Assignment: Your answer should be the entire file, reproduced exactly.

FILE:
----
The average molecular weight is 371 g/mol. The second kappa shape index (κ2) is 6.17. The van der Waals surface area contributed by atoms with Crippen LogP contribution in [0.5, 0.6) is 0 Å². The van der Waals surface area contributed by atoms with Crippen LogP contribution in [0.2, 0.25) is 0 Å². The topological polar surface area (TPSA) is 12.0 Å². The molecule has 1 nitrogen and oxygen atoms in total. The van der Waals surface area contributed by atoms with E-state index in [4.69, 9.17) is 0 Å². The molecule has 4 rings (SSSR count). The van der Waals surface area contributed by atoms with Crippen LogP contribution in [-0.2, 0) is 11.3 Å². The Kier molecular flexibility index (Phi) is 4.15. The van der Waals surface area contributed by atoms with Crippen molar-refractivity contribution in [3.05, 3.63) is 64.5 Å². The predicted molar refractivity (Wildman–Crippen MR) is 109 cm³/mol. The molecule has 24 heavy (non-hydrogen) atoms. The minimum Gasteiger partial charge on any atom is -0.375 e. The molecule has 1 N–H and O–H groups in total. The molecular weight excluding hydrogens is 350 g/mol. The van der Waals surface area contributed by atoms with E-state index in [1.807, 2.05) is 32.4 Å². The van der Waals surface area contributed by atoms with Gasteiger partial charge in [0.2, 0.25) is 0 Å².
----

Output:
The average molecular weight is 371 g/mol. The second kappa shape index (κ2) is 6.17. The van der Waals surface area contributed by atoms with Crippen LogP contribution in [0.5, 0.6) is 0 Å². The van der Waals surface area contributed by atoms with Crippen LogP contribution in [0.2, 0.25) is 0 Å². The topological polar surface area (TPSA) is 12.0 Å². The molecule has 1 nitrogen and oxygen atoms in total. The van der Waals surface area contributed by atoms with E-state index in [4.69, 9.17) is 0 Å². The molecule has 4 rings (SSSR count). The van der Waals surface area contributed by atoms with Crippen LogP contribution in [-0.2, 0) is 11.3 Å². The Kier molecular flexibility index (Phi) is 4.15. The van der Waals surface area contributed by atoms with Crippen molar-refractivity contribution in [3.05, 3.63) is 64.5 Å². The predicted molar refractivity (Wildman–Crippen MR) is 109 cm³/mol. The molecule has 24 heavy (non-hydrogen) atoms. The minimum Gasteiger partial charge on any atom is -0.375 e. The molecule has 1 N–H and O–H groups in total. The molecular weight excluding hydrogens is 350 g/mol. The van der Waals surface area contributed by atoms with E-state index in [1.807, 2.05) is 32.4 Å². The van der Waals surface area contributed by atoms with Gasteiger partial charge in [0.2, 0.25) is 0 Å².